5. 5. 25 were living in Kensington & Chelsea 94 living away © Ledger, Thorp & Shufflebotham(2013)
  6. 6. Why it was vital to include people with high support needs? • There are very few stories of local support told by people with learning disabilities themselves • We wanted to find out if the stories of people who stayed local could help others to do the same © Ledger, Thorp & Shufflebotham(2013)
  7. 7. How we did the research Nine people reconstructed and recorded their local life stories (including 5 people described as having high support needs) Interviews with 36 people involved in local support inc. families, front line staff, advocates, campaigners, managers Case records and archives Mobile Interviews and Map Making were developed during the research © Ledger, Thorp & Shufflebotham(2013)
  8. 8. How Mobile interviews came about We found that walking or driving together in the areas where people had grown up made it much easier to share information about important people and places We called these mobile interviews. Altogether we did 14 mobile interviews © Ledger, Thorp & Shufflebotham(2013)
  9. 9. Sue’s Film © Ledger, Thorp & Shufflebotham(2013)
  10. 10. Driving, walking and taking photos My old front door © Ledger, Thorp & Shufflebotham(2013)
  11. 11. How Life Journey maps came about: Lennie’s Story Lennie was one of the first people to record his story He had photographs of the house where he used to live with his family He wanted to show staff where he had lived Staff couldn’t understand Lennie or recognise the streets in the photographs-they didn’t live in the area. They did not know Lennie’s history To explain we put Lennie’s photos on a large A-Z Map Lennie could follow the photos -Staff were able to understand the locations The life journey maps were developed to help people keep and share their stories © Ledger, Thorp & Shufflebotham(2013)
  12. 12. Making the life journey maps Some people chose family photographs to represent a part of their life story People also used photographs taken during mobile interviews Chosen images were then superimposed on maps People used multi media to select images for their individual maps © Ledger, Thorp & Shufflebotham(2013)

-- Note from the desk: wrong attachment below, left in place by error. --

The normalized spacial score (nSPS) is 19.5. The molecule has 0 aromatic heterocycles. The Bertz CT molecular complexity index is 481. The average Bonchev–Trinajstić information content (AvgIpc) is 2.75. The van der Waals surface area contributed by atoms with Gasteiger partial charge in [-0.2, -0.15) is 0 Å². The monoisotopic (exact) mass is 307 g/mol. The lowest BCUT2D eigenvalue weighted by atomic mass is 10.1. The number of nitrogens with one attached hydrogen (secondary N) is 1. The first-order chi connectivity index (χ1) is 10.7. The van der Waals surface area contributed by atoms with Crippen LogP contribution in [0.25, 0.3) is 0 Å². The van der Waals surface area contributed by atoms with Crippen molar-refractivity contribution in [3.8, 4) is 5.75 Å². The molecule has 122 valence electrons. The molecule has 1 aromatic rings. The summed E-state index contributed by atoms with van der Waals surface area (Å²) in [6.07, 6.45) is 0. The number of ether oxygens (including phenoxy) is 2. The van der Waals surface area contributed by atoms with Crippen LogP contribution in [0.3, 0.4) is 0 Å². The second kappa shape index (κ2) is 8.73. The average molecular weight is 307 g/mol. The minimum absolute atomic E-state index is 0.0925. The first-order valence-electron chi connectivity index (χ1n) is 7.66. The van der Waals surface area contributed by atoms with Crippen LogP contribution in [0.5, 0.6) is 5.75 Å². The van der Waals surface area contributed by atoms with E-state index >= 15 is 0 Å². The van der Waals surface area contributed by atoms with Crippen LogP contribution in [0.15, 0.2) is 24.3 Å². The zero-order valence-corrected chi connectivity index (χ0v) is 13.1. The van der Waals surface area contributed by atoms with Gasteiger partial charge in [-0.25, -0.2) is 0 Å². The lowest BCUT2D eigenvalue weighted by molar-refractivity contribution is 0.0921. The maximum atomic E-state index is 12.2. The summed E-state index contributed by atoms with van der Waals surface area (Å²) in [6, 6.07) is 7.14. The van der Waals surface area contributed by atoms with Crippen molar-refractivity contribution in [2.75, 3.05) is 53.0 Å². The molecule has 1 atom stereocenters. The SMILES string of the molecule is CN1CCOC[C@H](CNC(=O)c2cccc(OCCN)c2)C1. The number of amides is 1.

13. 13. © Ledger, Thorp & Shufflebotham(2013)
  14. 14. Evaluation of the maps by people with learning disabilities It’s good to have everything in one place and in the right order The maps helped me talk about the moves I’ve had We have all lost parts of our past. It’s good to choose my own photos The map helped me to tell people about myself and my family © Ledger, Thorp & Shufflebotham(2013)
  15. 15. Using the maps © Ledger, Thorp & Shufflebotham(2013)
  16. 16. Reflections: what went well • The maps and mobile interviews, supported people to own and share their life stories • Ideas developed with people with high support needs benefitted everyone • Openness to the development of new tools and ways of working – seeing what works well different people • Being flexible enough to change if original method doesn’t work • Remembering that everyone is an expert in terms of their own lived experience © Ledger, Thorp & Shufflebotham(2013)
  17. 17. Barriers to Inclusion • Access . • Time pressure • Fear of failure • Worry about risk and harm • Resources • Researcher skills BUT EVERYONE HAS A STORY TO TELL... or as Robert said - “You guys story makes you who you are today” © Ledger, Thorp & Shufflebotham(2013)
  18. 18. Thank you very much Questions